In 1964, Mario Savio, one of the leading lights of the Free Speech Movement at UC Berkeley gave one of the great student speeches of all time:
".. But we're a bunch of raw materials that don't mean to be — have any process upon us. Don't mean to be made into any product! Don't mean — Don't mean to end up being bought by some clients of the University, be they the government, be they industry, be they organized labor, be they anyone! We're human beings! ... There's a time when the operation of the machine becomes so odious — makes you so sick at heart — that you can't take part. You can't even passively take part. And you've got to put your bodies upon the gears and upon the wheels, upon the levers, upon all the apparatus, and you've got to make it stop. And you've got to indicate to the people who run it, to the people who own it, that unless you're free, the machine will be prevented from working at all."
Mario Savio at Berkeley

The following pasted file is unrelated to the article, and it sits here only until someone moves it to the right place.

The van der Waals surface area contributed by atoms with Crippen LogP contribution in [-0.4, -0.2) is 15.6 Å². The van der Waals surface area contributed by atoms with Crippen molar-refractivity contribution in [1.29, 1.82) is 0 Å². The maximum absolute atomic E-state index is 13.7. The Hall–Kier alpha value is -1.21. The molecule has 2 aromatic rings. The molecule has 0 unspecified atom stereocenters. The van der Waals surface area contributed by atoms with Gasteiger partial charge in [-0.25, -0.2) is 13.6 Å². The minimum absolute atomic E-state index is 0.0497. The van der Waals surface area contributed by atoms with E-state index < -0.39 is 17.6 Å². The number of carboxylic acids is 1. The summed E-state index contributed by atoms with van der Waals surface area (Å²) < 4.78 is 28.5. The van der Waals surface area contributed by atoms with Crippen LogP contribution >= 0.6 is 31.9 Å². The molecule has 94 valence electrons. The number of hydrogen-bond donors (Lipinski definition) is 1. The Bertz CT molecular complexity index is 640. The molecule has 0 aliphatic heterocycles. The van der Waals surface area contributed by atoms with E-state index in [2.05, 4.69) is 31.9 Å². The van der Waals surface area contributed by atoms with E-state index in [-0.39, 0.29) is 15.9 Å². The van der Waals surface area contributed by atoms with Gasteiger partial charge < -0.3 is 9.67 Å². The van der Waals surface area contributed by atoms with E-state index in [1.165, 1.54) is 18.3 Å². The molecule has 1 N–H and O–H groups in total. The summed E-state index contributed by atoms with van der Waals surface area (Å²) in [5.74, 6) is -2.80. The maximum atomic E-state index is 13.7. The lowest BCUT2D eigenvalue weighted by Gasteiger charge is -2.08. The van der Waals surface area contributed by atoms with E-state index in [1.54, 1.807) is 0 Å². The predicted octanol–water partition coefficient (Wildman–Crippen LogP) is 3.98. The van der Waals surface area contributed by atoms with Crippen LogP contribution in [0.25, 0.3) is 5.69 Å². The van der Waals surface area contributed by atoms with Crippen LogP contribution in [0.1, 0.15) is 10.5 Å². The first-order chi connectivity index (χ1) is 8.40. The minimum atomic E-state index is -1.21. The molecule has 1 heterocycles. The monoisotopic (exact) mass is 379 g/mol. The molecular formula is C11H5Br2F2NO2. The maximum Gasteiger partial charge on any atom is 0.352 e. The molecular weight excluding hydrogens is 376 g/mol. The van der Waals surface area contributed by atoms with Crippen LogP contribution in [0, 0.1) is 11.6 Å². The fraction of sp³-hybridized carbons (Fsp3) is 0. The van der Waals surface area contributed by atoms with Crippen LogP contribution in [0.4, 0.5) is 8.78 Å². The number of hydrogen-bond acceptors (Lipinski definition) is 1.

The Free Speech Movement changed society. And free speech s very much back in the spotlight at Berkeley right now. Berkeley Chancellor Carol announced at the back-to-school conference this autumn “We’re going to have a free speech year at Berkeley.”
It is a decision not without risks. For some people, the First Amendment guarantees everyone’s right to freedom of expression, no matter how offensive. “The only way our speech can be protected tomorrow is to make sure we’re protecting the speech that we don’t like today,” said Berkeley Law Dean Erwin Chemerinsky at a panel discussion on free speech in September.
For others, hate speech inflicts harm and shouldn’t be tolerated. “It doesn’t mean we should ban speech,” said John Powell Law Professor at the Hass Institute. “But it means the rationale, the underlying jurisprudence of speech, is radically incoherent.”
And for Iran refugee and current student at Berkeley, Parham Pourdavood, free speech is something that a society should protect. “If you don’t allow hate speech, free speech is going to be gone, too.”
The spirit of Mario Savio lives on.